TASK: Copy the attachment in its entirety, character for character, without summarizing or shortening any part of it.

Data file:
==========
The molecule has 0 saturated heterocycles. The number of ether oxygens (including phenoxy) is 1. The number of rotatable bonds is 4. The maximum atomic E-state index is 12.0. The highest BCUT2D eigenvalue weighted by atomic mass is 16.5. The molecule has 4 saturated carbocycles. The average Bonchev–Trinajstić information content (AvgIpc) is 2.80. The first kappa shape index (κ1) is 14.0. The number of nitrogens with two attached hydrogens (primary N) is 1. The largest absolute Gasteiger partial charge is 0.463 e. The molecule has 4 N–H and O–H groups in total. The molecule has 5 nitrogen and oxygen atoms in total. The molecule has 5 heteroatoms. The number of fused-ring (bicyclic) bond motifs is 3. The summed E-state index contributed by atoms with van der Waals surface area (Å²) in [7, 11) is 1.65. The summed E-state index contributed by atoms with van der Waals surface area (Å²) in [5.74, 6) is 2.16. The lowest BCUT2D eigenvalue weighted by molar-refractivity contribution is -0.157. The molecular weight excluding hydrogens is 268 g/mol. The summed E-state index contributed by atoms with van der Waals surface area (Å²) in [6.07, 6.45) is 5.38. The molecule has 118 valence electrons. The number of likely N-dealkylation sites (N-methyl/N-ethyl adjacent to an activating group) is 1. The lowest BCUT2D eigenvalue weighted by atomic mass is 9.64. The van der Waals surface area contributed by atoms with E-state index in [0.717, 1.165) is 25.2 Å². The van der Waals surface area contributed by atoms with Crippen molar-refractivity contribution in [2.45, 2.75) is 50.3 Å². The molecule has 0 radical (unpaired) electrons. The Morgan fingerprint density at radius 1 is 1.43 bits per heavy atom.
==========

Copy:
The molecule has 0 saturated heterocycles. The number of ether oxygens (including phenoxy) is 1. The number of rotatable bonds is 4. The maximum atomic E-state index is 12.0. The highest BCUT2D eigenvalue weighted by atomic mass is 16.5. The molecule has 4 saturated carbocycles. The average Bonchev–Trinajstić information content (AvgIpc) is 2.80. The first kappa shape index (κ1) is 14.0. The number of nitrogens with two attached hydrogens (primary N) is 1. The largest absolute Gasteiger partial charge is 0.463 e. The molecule has 4 N–H and O–H groups in total. The molecule has 5 nitrogen and oxygen atoms in total. The molecule has 5 heteroatoms. The number of fused-ring (bicyclic) bond motifs is 3. The summed E-state index contributed by atoms with van der Waals surface area (Å²) in [7, 11) is 1.65. The summed E-state index contributed by atoms with van der Waals surface area (Å²) in [5.74, 6) is 2.16. The lowest BCUT2D eigenvalue weighted by molar-refractivity contribution is -0.157. The molecular weight excluding hydrogens is 268 g/mol. The summed E-state index contributed by atoms with van der Waals surface area (Å²) in [6.07, 6.45) is 5.38. The molecule has 118 valence electrons. The number of likely N-dealkylation sites (N-methyl/N-ethyl adjacent to an activating group) is 1. The lowest BCUT2D eigenvalue weighted by atomic mass is 9.64. The van der Waals surface area contributed by atoms with E-state index in [0.717, 1.165) is 25.2 Å². The van der Waals surface area contributed by atoms with Crippen molar-refractivity contribution in [2.45, 2.75) is 50.3 Å². The molecule has 0 radical (unpaired) electrons. The Morgan fingerprint density at radius 1 is 1.43 bits per heavy atom.